In the deep trenches of early motherhood, one could always find me in my black leather recliner chair snuggling my darling baby girl and surfing social media.
Surfing Facebook, Instagram, Snapchat, and other social channels were the only way I felt I could remain connected with the outside world, despite being trapped indoors with a winter-born baby, my permanent boob fixture.
Those days, I survived on several hours of sleep, random bites of granola bars, and tubes of Lasinoh nipple cream.
I felt completely exhausted, dead most days, however, my quest to become the perfect all-American mother plastered on social media, television, and in lifestyle magazines, was alive and well.
This post may contain affiliate links. Please see my full disclosure policy for details.
I longed to be:
The super organized mama bear who was a pro at balancing work and family life, was a Martha in the kitchen, and knew all the latest life hacks.
The adored mother who radiated confidence, wore fashionable puke-free clothes, and touted a flawless done-up face.
The coifed mama with the bright and airy clutter-free house, respectable young children, and thriving social calendar.
The mamas I saw all seemed to have it down.
Straight up, professional mothers.
I wanted to be like those moms.
A high-definition image of an insta-famous mom who reflected everything successful and beautiful, a joyful life of motherhood bliss and ultimate parenting perfection.
I aspired to be that mom.
That is, until I met one of those famous on IG moms.
And, eventually several more.
As I got to know them, I learned the cold hard truth.
They were faking it.
This so-called “reality of motherhood” wasn’t so real after all.
What these insta-famous moms portrayed online was as genuine as Kim Kardashian’s voluptuous booty.
A wise woman once said: the grass is greener over there because that glossy grass is artificial, yo!
Those farm-fresh meals your favorite IG mom cooks in her gourmet kitchen every week (that her kids devour)?
She typically serves a home cooked meal every few weeks. On an average day, it’s just frozen pizza, macaroni and cheese, or chicken tacos for dinner. Pretty much the only thing her kids like to eat. Oh, and that fancy modern kitchen with the granite counters and bay window, that’s her in-law’s kitchen.
That peachy picture of the mom with the damn near perfect body sitting on the steps of an Olympic sized pool with her two toddlers splashing next to her.
She spent 40 minutes applying bronze-colored foundation to her legs, arms, and chest. She also juiced for three days in anticipation of this “professional photo shoot” by her cousin, a 16 year-old aspiring photographer. Time spent in her Aunt’s pool? About 5 minutes. Then, it was time to drop the kids off at Grandma’s house, so she could create the perfect “impromptu” caption for her Facebook audience.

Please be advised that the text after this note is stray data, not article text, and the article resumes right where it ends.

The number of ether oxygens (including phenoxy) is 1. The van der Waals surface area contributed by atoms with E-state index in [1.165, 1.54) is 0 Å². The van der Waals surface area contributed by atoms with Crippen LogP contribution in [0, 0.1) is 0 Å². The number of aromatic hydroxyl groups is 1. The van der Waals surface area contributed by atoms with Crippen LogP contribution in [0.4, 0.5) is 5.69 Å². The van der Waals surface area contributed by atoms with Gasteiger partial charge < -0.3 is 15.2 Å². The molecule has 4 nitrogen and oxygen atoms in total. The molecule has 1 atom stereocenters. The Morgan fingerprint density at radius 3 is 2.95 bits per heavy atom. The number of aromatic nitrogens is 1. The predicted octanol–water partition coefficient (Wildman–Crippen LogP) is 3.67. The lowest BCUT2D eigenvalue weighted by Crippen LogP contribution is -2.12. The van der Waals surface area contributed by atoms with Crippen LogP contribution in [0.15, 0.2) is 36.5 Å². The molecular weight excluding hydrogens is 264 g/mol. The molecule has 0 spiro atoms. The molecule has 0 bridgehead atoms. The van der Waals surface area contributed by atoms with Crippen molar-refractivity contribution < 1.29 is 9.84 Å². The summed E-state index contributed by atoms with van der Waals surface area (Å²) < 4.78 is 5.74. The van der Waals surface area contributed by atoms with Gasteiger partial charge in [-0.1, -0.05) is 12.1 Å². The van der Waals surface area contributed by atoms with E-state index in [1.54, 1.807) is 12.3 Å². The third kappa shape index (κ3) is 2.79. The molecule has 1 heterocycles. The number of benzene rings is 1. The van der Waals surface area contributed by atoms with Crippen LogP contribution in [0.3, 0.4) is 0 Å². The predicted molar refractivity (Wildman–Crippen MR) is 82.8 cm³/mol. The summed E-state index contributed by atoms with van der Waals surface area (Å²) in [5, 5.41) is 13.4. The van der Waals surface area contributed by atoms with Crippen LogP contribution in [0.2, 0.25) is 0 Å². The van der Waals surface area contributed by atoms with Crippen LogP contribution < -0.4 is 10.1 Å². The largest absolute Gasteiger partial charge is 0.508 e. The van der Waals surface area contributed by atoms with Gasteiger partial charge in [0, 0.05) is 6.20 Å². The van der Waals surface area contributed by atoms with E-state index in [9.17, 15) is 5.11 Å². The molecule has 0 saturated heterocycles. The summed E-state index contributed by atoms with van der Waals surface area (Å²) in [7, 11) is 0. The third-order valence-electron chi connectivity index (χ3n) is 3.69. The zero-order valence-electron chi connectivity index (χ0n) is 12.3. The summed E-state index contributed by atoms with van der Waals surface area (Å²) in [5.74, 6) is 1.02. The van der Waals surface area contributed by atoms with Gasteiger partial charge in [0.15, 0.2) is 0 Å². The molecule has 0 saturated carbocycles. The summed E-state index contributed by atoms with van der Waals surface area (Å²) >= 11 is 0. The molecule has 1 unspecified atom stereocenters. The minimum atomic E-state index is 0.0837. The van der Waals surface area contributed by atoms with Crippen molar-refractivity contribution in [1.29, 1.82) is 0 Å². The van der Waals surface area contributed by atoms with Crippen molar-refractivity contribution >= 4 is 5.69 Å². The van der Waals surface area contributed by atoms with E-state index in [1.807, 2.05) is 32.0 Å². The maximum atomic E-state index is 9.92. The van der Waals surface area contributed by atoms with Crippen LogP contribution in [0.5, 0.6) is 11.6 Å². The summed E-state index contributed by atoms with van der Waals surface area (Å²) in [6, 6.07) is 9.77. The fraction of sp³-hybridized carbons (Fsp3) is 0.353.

That gorgeous mom who swears she never gets sleep, but posts the most beautiful morning selfies highlighting her complexion sans puffy eyes, lines, marks, pits, or scars?
She never posts an Instagram selfie or family shot without smoothing out her skin first in her BeautyCam editing app. She suffered bad acne in high school and her scars are something that has always zapped her confidence. She is saving up money, from her side-hustle as a fitness coach, to do laser skin resurfacing.
Mama, no one truly lives that perfect shiny mom life you admire from the comforts of your messy living room overrun with toys and screaming heathens.
It’s all carefully staged and color-corrected.
And, you know what else?
That insta-worthy mom is no different than you.
She is still trying to get this mothering thing down too. Yes, even a seasoned mother of 5 kids.
Social media reels are like reality TV.
They are more scripted than you could imagine.
Those moms you put on golden pedestals of perfection are faking it.
Truth be told, all of us are faking it.
Yes, I said it.
Moms are faking it.
All of us are overwhelmed.
All of us are pulled in a dozen directions.
All of us are burdened with doubt.
All of us are thinking we aren’t doing enough.
All of us believe we are lacking.
All of us are struggling in silence.
We are painting on happy faces and editing out the angst, the disorder, and the messy.
We are filtering out the realness and the ordinary.
We are covering up who we really are because we fear we aren’t enough.
We are wearing masks and depicting who we think we should be instead of showcasing our beautiful, awesome, ordinary selves.
We are faking it because society makes us feel like we must act or look a certain way, or reflect a certain lifestyle to be liked, friended, desired, and wanted.
All mothers are struggling to live up to these fake and unrealistic expectations society tells us we should be like.
While it is ultimately every mother’s prerogative to portray their selves and lives as they wish, we must get to a point where we accept that we are good enough as we are.
Show me the raw, the dysfunction, the messy.
Show me the quirks, the monotony, the ordinary.
Show me the real deal.
The more we share our truths, the sooner we’ll realize that we are all on the same struggle bus.
We are all doing motherhood the best that we can.
Rock those stretch pants every day, cook mac n’ cheese as if it were the only food available on earth, snort when you laugh, leave horrible knock-knock jokes in your kid’s lunch box, if that is what makes you YOU, mama.
Ditch that mask.
Embrace your authentic self.
Because, mama, you belong on that damn pedestal.
And you don’t need a peach-colored filter with an organic smoothie in your kid’s hand to earn it.